Welcome to the VASST Lab
The Virtual Augmentation and Simulation for Surgery and Therapy (VASST) laboratory is concerned with the development and validation of tools that allow surgeons to make efficient use of images, produced by sophisticated 3-D imaging systems, during surgical procedures. The exciting area of research has attracted a multidisciplinary research team with specialized knowledge in fields such as medical imaging, digital image processing, 3D visualization and computer-human interaction.
The objective of minimally-invasive surgery is to improve health or alter the course of
Our lab is focused on minimally invasive procedures as they are applied to:
- The brain
- The beating heart
- The liver, kidney, and prostate
Our Research Objective
The goal of any ideal image-guided surgery system is to report the position of an intra-operative tool within the brain, heart or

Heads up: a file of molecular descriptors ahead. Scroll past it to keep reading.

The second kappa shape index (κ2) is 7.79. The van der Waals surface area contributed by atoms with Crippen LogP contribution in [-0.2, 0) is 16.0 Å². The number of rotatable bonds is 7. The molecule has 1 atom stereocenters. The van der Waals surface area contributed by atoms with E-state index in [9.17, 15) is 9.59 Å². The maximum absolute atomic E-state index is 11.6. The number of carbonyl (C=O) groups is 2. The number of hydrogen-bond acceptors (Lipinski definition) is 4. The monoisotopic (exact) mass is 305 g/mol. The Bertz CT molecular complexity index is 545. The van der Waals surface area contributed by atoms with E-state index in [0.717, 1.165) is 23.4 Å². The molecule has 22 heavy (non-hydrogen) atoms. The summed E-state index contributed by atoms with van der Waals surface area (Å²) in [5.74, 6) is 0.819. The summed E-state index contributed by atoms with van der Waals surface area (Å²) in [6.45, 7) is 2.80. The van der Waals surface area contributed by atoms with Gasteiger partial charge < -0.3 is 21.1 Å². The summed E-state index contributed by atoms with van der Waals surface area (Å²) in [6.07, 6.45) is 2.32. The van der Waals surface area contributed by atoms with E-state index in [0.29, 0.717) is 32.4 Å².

Geometricalinaccuracy of images
- Organ and tissue shift between imaging and surgery
- The inability to visualize all of the required information in a single image
- Tracking of instruments with respect to human organs
- The surgeons’ interpretation of the information displayed
We are addressing these problems through research aimed at integrating intra-operative 3-D ultrasound with MRI during surgical guidance, the development of electrophysiological atlases to guide the surgeon during deep brain surgery, the use of computer simulations to guide minimally invasive cardiac and abdominal surgery; the integration of endoscopic images with the previously acquired 3-D volumes; and the development of virtual-reality visualization systems that can present these composite images to the surgeon in the operating room in a simple and intuitive fashion.
- Can integration of pre-operative
3D and 4D images improve the accuracy of minimally-invasive surgical procedures? aquired
- To what extent can a computer simulation of a surgical procedure help the surgeon optimize the operation?
- Can the integration of real-time intra-operative image acquisition effectively complement the use of pre-operative imaging to compensate for tissue shift during surgery?